The Indian government recently concluded a similar, yet more comprehensive agreement with the Pakistani government in 1997. The countries agreed to institute several cooperative measures to control drug trafficking and money laundering, including the fast and efficient exchange of information. The governments also agreed to establish mechanisms for conducting joint financial investigations and information exchanges. Recently, a new agreement was discussed between 2 countries that would include other nations in the region.

Amendments under Finance Act, 2019

The Prevention of Money Laundering Act, 2002 (‘PMLA’) has been amended as a result of the Finance Act of 2019. The most significant change is to the PMLA’s concept of “proceeds of crime,” which also covers not only assets derived or acquired from a scheduled offense, but also any property derived or obtained directly or indirectly as a result of any illegal activity related to a scheduled offense. Furthermore, whether a person is found to have actively or indirectly intended to engage in, intentionally participated in, knowingly is a party to, or is found to be engaged in concealing, owning, obtaining, or using a property associated with proceeds of crime, the person is guilty of money laundering.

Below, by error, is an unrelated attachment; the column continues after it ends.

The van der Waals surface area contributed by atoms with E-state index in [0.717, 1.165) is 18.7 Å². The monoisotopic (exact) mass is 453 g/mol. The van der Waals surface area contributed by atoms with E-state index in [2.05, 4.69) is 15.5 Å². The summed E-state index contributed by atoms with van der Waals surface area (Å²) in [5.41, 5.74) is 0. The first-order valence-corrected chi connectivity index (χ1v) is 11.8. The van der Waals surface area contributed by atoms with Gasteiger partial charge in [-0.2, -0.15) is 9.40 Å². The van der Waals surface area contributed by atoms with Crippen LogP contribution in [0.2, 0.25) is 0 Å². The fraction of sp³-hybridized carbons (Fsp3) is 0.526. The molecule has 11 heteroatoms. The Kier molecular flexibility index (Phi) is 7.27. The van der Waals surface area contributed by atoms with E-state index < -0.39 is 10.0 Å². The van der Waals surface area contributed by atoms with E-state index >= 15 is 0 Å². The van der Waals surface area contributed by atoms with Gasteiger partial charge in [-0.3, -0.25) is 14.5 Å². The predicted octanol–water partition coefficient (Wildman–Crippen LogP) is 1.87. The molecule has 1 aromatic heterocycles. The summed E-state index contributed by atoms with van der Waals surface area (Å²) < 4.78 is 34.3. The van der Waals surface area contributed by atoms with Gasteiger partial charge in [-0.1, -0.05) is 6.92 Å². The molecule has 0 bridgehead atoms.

Enlargement of the scope of ‘proceeds of crime’ 

When it comes to money laundering, the PMLA’s provision on what constitutes “proceeds of crime” leaves a lot of room for interpretation. The Directorate of Enforcement (ED) has stated that this uncertainty hinders its ability to investigate the money trail, adjudicate attachments before the PMLA Adjudicating Authority and Tribunals, and prosecute money laundering cases. The phrase “proceeds of crime” is specified in Section 2(1)(u). The Finance Act of 2019 has added the following Explanation to the above Section: